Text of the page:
The Law of Bankruptcy
Bankruptcy is a legal proceeding in which a person who cannot pay his or her bills an get a fresh financial start. The right to file for bankruptcy is provided by federal law, and all bankruptcy cases are handled in federal court. Filing bankruptcy immediately stops all of your creditors from seeking to collect debts from you, at least until your debts are sorted out according to the law.
What Can Bankruptcy Do for Me?
Bankruptcy may make it possible for you to:
- Eliminate the legal obligation to pay most or all of your debts. This is called a “discharge'' of debts. It is designed to give you, the “Debtor”, a “fresh financial start” which was the intent of Congress in enacting these laws.
- Stop foreclosure on your house or mobile home and allow you an opportunity to catch up on missed payments. (Bankruptcy does not, however, automatically eliminate mortgages and other liens on your property without payment.)
- Prevent repossession of a car or other property, or force the creditor to return property even after it has been repossessed.
- Stop wage garnishment, debt collection harassment, and similar creditor actions to collect a debt, even against the Internal Revenue Service, California Franchise Tax Board, California Board of Equalization, and other agencies.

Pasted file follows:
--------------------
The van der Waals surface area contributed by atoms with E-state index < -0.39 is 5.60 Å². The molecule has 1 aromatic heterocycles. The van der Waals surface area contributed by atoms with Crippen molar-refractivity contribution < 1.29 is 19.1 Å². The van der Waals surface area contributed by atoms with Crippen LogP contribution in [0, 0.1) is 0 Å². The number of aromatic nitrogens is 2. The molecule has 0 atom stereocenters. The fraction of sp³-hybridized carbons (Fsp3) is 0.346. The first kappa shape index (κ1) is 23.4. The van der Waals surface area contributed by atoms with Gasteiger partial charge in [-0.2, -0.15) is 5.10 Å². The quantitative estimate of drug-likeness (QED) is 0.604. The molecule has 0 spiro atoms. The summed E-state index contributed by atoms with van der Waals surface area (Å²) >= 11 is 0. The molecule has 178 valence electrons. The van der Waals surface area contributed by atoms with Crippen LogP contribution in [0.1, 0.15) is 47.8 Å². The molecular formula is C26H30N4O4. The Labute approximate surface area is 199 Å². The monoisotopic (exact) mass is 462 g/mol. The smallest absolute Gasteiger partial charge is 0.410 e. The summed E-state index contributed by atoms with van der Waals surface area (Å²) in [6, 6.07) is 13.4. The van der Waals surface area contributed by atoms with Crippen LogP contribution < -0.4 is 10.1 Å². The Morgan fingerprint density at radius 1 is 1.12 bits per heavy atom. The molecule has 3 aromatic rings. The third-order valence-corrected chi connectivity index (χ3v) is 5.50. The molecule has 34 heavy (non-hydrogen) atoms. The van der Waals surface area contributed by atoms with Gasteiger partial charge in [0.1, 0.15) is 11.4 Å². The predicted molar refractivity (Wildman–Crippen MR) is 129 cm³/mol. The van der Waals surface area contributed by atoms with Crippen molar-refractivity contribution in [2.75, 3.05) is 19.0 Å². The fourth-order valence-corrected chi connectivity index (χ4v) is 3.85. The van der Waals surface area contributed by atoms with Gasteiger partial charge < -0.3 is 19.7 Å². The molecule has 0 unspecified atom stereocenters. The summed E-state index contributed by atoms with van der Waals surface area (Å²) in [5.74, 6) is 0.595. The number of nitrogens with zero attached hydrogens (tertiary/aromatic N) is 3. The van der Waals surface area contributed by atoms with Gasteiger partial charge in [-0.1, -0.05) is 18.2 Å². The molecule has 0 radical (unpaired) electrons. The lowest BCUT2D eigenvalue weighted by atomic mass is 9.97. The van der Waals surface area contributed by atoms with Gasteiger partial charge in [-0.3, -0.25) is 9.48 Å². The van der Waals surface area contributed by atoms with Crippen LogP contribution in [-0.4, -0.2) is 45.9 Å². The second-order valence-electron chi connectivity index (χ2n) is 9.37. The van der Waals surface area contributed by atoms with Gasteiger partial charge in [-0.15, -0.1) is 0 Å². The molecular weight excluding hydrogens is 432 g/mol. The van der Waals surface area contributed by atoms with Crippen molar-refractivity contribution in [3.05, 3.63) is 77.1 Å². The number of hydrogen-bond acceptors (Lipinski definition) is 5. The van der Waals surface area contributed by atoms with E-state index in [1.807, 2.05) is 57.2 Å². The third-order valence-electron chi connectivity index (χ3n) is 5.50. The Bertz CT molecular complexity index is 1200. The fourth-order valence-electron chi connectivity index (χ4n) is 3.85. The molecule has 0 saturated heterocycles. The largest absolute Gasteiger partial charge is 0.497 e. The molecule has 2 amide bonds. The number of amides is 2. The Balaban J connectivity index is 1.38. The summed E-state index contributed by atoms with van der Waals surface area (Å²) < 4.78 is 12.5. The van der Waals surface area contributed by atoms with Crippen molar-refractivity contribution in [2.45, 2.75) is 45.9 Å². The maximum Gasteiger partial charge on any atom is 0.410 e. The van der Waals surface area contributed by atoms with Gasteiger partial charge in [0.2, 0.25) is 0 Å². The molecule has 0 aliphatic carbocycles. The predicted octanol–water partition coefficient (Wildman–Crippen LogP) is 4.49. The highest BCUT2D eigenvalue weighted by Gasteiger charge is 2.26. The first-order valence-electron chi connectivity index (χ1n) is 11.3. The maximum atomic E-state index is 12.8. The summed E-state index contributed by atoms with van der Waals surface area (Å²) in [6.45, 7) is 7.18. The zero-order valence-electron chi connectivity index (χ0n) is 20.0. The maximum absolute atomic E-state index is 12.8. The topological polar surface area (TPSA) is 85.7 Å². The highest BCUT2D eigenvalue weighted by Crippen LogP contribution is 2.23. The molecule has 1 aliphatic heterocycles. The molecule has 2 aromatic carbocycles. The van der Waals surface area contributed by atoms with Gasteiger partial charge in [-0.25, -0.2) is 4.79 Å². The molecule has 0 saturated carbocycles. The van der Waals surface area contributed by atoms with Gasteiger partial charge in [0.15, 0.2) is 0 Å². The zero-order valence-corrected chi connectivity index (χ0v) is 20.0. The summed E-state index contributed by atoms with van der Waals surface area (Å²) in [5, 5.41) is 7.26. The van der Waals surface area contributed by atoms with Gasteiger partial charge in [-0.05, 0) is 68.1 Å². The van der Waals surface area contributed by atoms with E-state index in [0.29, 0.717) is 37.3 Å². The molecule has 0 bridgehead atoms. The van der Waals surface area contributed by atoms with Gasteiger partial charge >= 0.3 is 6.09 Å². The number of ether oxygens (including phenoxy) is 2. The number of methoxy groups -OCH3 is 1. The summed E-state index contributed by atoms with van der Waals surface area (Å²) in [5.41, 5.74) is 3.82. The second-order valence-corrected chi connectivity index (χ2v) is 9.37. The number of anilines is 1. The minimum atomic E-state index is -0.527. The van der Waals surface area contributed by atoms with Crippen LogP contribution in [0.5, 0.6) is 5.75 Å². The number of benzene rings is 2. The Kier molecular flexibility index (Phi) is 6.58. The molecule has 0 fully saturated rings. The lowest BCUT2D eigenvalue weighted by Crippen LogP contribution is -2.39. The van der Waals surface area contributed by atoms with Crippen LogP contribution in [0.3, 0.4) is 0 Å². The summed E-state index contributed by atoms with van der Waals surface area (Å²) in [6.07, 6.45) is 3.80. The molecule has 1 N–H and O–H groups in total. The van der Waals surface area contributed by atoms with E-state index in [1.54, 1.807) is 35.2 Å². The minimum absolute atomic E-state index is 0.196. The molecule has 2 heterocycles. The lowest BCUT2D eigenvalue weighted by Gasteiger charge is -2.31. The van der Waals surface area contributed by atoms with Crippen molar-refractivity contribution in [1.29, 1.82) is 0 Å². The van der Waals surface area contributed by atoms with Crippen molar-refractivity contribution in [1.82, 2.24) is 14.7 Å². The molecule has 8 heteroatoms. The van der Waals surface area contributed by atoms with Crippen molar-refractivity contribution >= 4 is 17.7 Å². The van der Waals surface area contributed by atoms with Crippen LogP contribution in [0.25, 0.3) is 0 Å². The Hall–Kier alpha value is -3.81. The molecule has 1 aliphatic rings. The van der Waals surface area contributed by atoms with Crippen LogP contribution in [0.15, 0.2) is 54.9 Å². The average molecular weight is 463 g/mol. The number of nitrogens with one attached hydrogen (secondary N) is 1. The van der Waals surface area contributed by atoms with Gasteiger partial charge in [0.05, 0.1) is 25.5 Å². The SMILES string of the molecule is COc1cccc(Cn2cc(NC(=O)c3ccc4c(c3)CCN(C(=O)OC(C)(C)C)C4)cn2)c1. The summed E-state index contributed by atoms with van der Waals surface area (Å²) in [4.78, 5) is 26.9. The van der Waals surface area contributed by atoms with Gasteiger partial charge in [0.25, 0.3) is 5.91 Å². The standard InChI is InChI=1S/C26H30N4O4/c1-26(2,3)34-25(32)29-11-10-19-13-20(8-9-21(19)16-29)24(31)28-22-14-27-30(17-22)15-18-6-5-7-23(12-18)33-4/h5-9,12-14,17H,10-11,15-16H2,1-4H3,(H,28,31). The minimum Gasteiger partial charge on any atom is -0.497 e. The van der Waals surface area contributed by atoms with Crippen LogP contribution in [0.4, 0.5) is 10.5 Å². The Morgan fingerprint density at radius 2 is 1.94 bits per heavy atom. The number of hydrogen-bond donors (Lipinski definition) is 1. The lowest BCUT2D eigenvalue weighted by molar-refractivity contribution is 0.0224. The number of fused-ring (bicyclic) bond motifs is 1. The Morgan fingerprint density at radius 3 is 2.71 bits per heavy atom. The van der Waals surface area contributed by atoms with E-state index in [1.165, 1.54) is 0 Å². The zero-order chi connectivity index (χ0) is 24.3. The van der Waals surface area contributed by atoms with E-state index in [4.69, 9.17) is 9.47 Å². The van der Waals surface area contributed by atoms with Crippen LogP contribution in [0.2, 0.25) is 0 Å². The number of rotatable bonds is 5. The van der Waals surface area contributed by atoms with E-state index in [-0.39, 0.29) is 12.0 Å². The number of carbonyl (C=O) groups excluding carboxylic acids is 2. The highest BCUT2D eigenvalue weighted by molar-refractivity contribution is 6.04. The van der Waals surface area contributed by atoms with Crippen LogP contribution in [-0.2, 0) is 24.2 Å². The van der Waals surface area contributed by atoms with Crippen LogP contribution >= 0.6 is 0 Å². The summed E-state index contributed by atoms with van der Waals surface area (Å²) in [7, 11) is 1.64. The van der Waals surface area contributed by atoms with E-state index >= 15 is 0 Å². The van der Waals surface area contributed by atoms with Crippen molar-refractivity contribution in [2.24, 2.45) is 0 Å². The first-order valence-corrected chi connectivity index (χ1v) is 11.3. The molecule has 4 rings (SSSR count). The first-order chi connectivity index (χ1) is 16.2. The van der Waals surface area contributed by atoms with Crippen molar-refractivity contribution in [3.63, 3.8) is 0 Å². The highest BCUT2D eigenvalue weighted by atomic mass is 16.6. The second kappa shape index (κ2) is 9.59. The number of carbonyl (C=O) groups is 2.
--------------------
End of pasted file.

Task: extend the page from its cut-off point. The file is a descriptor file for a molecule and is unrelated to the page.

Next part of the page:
- Restore or prevent termination of utility service.
- Allow you to challenge the claims of creditors who have committed fraud or who are otherwise trying to collect more than you really owe.
What Bankruptcy Cannot Do
Bankruptcy cannot, however, cure every financial problem. Nor is it the right step for every individual. In bankruptcy, it is usually not possible to:
- Eliminate certain rights of “secured'' creditors. A “creditor” is who is owed money or other obligation. The “debtor” is the one who owes the obligation. A “secured'' creditor is one who has taken a mortgage or a lien on property as collateral for the loan. Common examples are car loans and home loans. You can force secured creditors to take payments over time in the bankruptcy process and bankruptcy can eliminate your obligation to pay any additional money if your property is taken. Nevertheless, you generally cannot keep the collateral unless you continue to pay the debt. Sometimes you will only have to pay the “secured” portion of the debt, that is, if the collateral is worth less than the amount of the obligation owed.
- Discharge types of debts singled out by the bankruptcy law for special treatment, such as child support, alimony, certain other debts related to divorce judgments, student loans1, court restitution orders, criminal fines, and some taxes.